An article in yesterday’s paper said we seniors must exercise to keep our hearts pumping. Today another article says we must play a musical instrument to enhance brain functioning. So which is it to be? The answer, I’m sure, is “both”. In other words keep everything going.
The benefits of listening to music as we age are well-documented – music evokes emotion, helps us engage with our environment and gets us moving! Now it seems that making the music is even better than listening to it. Studies point to the major role music can play in cognitive enhancement and development. A 2003 study revealed that seniors ages 75 to 80 who frequently played a musical instrument were less likely to develop dementia that those who rarely played. In fact, musical practice was deemed more effective than other brain-training exercises such as reading, writing, or doing crossword puzzles.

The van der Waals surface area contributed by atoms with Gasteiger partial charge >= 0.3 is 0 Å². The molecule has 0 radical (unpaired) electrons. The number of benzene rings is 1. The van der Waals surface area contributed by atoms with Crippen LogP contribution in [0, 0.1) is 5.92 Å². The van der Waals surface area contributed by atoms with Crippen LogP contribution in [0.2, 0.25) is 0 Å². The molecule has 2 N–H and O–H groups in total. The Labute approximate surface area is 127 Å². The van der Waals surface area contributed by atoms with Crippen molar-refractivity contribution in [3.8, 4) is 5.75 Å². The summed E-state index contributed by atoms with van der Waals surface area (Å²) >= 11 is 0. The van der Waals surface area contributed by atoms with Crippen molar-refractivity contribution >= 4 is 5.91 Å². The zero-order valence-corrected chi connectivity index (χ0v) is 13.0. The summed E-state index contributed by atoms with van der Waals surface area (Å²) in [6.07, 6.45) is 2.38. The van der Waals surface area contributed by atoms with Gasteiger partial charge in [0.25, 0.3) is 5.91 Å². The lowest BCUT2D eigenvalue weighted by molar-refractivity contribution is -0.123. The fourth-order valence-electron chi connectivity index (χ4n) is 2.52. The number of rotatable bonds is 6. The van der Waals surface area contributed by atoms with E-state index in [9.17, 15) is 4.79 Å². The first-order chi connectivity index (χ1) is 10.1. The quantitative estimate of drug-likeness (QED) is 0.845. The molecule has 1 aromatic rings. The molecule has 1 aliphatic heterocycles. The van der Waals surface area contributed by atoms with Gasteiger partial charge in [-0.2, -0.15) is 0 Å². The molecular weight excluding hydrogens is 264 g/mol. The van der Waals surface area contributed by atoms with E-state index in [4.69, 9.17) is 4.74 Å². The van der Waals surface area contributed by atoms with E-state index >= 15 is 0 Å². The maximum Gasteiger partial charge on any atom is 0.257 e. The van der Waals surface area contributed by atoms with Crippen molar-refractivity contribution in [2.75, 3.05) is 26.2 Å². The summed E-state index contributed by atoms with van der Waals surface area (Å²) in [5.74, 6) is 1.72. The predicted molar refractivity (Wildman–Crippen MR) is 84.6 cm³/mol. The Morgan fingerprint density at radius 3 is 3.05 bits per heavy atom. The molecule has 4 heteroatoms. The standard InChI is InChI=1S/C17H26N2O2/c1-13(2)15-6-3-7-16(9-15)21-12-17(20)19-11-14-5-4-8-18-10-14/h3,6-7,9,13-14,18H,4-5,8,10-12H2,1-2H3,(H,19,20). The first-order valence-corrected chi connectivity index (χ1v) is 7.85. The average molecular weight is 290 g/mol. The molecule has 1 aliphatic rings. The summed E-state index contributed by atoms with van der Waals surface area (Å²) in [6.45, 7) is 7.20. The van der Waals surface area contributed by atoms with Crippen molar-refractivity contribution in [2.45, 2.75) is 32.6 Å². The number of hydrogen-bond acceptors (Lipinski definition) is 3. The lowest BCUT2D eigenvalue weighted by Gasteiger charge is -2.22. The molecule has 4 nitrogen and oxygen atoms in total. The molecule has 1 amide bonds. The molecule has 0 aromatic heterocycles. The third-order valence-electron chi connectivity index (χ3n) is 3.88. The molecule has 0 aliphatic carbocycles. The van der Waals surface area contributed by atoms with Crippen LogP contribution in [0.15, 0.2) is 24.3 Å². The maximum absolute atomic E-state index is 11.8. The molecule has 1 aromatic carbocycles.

It’s never too late to get started playing music. In a 2007 study, a group of seniors between 60 and 85 with little prior musical training received six months of intensive piano lessons, while a control group of seniors received no training. The experimental group showed improvements on tests of working memory, perceptual speed and motor skills, while the control group did not show these improvements.
Musical practice can also combat the deterioration of hearing as we age. A 2011 study from Northwestern University revealed that musicians between 45 and 65 years old were better equipped to hear speech in noisy environments, and also possessed better levels of auditory memory (the ability to recall what you heard) than their non-musical peers.
Rather than chalking up memory and hearing loss to the inevitable ravages of aging, why not pick up an instrument and give your brain a workout? Okay, I will. As soon as I remember where I put my mouth organ, that is…